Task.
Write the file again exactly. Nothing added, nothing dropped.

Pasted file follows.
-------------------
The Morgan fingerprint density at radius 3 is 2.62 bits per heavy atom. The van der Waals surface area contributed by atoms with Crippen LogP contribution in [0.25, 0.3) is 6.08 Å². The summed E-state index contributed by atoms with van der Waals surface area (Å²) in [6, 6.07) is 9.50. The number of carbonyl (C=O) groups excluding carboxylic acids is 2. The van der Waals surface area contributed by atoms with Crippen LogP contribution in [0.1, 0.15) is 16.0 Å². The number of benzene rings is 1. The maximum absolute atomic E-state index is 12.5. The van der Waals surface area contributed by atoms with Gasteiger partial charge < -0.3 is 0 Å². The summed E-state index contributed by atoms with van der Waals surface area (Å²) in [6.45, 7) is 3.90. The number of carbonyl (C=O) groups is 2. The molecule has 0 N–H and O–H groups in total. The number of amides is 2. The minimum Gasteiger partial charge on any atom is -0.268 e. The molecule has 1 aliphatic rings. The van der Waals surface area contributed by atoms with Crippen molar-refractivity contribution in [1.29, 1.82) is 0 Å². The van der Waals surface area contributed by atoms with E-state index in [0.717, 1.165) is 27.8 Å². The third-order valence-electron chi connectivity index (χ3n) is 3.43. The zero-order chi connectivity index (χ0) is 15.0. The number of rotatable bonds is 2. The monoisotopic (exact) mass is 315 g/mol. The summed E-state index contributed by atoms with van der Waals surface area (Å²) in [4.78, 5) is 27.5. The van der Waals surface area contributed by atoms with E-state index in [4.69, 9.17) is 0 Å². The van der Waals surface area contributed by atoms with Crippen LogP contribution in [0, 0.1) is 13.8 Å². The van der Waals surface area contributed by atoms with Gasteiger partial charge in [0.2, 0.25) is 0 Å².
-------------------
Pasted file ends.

The Morgan fingerprint density at radius 3 is 2.62 bits per heavy atom. The van der Waals surface area contributed by atoms with Crippen LogP contribution in [0.25, 0.3) is 6.08 Å². The summed E-state index contributed by atoms with van der Waals surface area (Å²) in [6, 6.07) is 9.50. The number of carbonyl (C=O) groups excluding carboxylic acids is 2. The van der Waals surface area contributed by atoms with Crippen LogP contribution in [0.1, 0.15) is 16.0 Å². The number of benzene rings is 1. The maximum absolute atomic E-state index is 12.5. The van der Waals surface area contributed by atoms with Gasteiger partial charge < -0.3 is 0 Å². The summed E-state index contributed by atoms with van der Waals surface area (Å²) in [6.45, 7) is 3.90. The number of carbonyl (C=O) groups is 2. The molecule has 0 N–H and O–H groups in total. The number of amides is 2. The minimum Gasteiger partial charge on any atom is -0.268 e. The molecule has 1 aliphatic rings. The van der Waals surface area contributed by atoms with Crippen molar-refractivity contribution in [1.29, 1.82) is 0 Å². The van der Waals surface area contributed by atoms with E-state index in [0.717, 1.165) is 27.8 Å². The third-order valence-electron chi connectivity index (χ3n) is 3.43. The zero-order chi connectivity index (χ0) is 15.0. The number of rotatable bonds is 2. The monoisotopic (exact) mass is 315 g/mol. The summed E-state index contributed by atoms with van der Waals surface area (Å²) in [4.78, 5) is 27.5. The van der Waals surface area contributed by atoms with E-state index in [4.69, 9.17) is 0 Å². The van der Waals surface area contributed by atoms with Crippen LogP contribution in [0, 0.1) is 13.8 Å². The van der Waals surface area contributed by atoms with Gasteiger partial charge in [0.2, 0.25) is 0 Å².